The concept of a bright, bold, attention-grabbing poster isn’t a difficult one to understand today, but it wasn’t until the city of love approached the 20th century that Jules Chéret illuminated Paris streets with color lithography technique that would redefine the very concept of a poster – and daub cities around the world in vivid splashes of color for decades to come. Chéret, with the likes of Henri de Toulouse-Lautrec and Théophile-Alexandre Steinlen made collector’s items of vintage French posters for the subsequent century and beyond.
Chéret’s influence on poster design shouldn’t be understated. Before he crossed over into the fine art world in 1900, he created over 1,000 posters in his theatrical, airy style. And in doing so, he brought vibrant reds, yellows and blues to darkened city walls. In fact, the charming maidens that adorned so many of his posters became such a feature of the city that Parisians nicknamed them “Cherettes”.
These posters had such a boom in poster production that they led to a law in 1881, which created official posting places to avoid the city being smothered. The popularity of posters was confirmed three years later, when the first French group poster exhibition in Paris was organized by Chéret.
From theatre, to exhibitions, alcohol, oil, perfumes and a bit more alcohol, Chéret’s Cherettes cheerily found their face on a wide variety of products. The content almost didn’t matter, as the poster would get the typical Chéret treatment of bright bursts of color and a magnanimous woman hoping to catch your eye.
Free-flowing forms in vintage French posters
This was certainly the case for the Olympia music hall in 1893. It’s one of Chéret’s most ebullient and exciting images. The poster bursts with light and joy, as a free-spirited woman is carried away on a wave of delight and music as she plays the cymbals. By contrast, the brand advertising peppermint liquor had a decidedly more intense mood. Darker tones give the poster from 1899 a little bit of an edge, but the bold use of primary and secondary colours, and the gaze of the (once again) free-spirited woman are impossible to ignore. Santé!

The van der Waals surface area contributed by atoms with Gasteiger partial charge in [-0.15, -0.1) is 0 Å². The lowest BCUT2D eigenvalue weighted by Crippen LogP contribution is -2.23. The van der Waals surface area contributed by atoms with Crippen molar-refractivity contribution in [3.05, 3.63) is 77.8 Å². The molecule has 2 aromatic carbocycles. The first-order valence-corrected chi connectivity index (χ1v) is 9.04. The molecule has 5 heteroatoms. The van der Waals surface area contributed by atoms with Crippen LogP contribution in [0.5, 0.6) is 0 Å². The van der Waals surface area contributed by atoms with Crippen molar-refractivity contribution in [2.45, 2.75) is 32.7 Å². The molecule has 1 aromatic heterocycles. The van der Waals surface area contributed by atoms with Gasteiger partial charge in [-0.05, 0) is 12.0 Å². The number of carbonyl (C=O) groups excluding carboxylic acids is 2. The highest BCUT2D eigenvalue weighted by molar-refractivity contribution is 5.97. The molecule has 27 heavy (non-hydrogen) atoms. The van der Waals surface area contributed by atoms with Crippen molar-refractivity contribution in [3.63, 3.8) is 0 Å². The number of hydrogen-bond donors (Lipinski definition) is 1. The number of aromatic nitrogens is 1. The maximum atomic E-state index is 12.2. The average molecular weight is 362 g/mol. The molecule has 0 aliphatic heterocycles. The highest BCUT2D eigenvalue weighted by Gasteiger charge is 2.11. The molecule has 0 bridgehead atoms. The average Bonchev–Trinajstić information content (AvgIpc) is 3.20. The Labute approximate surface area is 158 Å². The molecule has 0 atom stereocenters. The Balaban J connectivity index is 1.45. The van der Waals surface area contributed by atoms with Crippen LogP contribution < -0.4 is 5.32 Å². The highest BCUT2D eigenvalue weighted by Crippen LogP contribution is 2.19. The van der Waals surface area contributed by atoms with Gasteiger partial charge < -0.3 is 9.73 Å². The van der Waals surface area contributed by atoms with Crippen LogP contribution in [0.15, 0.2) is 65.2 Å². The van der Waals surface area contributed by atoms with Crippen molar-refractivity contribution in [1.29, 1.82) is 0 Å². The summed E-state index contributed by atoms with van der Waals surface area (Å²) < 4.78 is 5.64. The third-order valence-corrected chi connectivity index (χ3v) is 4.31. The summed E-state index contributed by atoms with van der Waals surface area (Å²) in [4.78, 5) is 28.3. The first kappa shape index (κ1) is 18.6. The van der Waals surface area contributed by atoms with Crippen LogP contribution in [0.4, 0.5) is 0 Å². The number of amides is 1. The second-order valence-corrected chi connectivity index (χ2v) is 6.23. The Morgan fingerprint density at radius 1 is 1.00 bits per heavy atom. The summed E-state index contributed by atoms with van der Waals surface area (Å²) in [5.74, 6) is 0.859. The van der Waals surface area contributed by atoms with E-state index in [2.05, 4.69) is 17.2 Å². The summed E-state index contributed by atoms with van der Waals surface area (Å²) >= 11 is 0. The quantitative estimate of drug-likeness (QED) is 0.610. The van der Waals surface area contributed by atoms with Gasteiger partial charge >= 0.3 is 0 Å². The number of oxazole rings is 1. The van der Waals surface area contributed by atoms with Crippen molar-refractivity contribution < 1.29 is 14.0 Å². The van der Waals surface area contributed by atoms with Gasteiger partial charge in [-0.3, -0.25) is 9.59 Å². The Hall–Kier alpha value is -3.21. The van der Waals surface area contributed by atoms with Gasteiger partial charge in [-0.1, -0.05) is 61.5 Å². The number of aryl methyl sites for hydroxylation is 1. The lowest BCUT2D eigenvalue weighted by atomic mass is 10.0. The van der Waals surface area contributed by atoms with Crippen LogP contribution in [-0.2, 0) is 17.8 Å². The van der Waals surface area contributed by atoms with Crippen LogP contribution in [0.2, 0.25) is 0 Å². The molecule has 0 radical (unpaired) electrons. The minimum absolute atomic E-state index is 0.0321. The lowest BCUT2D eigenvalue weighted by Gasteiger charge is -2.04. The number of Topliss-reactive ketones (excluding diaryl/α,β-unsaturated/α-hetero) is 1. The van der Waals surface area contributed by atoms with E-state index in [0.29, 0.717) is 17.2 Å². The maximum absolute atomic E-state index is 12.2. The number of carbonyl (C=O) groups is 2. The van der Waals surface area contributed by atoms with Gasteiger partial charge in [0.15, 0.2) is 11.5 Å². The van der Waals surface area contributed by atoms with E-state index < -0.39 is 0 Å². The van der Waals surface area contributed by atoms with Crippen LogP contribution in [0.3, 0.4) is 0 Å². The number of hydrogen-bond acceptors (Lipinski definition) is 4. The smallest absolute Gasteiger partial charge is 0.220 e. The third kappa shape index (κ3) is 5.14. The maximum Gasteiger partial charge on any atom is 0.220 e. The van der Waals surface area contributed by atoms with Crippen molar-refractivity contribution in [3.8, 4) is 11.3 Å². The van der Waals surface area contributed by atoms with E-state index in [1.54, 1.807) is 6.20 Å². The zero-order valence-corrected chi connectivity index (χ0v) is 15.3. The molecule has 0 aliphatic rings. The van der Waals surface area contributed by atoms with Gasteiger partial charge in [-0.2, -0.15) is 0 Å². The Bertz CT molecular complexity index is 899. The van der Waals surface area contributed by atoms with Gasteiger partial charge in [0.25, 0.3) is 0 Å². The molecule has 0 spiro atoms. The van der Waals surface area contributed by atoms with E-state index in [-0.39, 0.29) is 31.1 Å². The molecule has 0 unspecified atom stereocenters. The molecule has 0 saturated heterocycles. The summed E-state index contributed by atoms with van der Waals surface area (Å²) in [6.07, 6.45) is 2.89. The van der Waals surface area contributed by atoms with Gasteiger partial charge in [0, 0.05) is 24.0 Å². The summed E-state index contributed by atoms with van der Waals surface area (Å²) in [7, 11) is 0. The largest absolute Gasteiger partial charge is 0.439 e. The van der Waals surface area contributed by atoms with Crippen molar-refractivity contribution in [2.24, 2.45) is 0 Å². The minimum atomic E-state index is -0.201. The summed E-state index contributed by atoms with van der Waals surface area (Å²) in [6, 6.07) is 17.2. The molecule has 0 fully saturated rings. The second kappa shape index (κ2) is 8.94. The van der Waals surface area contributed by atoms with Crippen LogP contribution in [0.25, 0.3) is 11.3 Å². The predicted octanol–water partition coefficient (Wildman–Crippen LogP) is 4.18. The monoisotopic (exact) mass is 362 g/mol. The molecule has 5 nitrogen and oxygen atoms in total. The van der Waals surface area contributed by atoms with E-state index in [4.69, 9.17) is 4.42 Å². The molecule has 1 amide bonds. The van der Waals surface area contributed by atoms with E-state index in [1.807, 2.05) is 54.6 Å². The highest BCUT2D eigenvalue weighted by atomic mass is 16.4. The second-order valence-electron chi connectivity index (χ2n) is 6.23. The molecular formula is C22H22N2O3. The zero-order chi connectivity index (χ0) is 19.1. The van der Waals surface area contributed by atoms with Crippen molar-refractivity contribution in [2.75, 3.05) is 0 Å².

This element of extreme contrast, where shade meets the bright, free-flowing form of a bohemian woman in full flow was again explored for a pair of posters for a Loie Fuller show at the Folies Bergère music hall. The Illinois-born American actress and dancer was a pioneer of modern dance and theatrical lighting techniques in France, and despite being constrained by the use of a handful of colors, Cheret managed to perfectly encapsulate the feeling of movement under theatre lights.
Cheret wasn’t the only famous painter in town though. The inimitable Henri de Toulouse-Lautrec would also pick up a paint brush on behalf of a corporation and with similar success. His poster for the famous Moulin Rouge conveyed the thrill of seeing cabaret, as well as the seeming anonymity of sitting in the dark to watch the provocative show. This has become one of the most celebrated vintage French posters of all time.
Provocation was certainly something that Toulouse-Lautrec was familiar with and he was happy to lean into this reputation with his 1892 poster, Reine de Joie, for his friend Victor Joze, a Polish writer of cheap erotic novels. The poster is one of the most piquant and popular that the artist produced, offering an exciting glimpse of the book’s contents.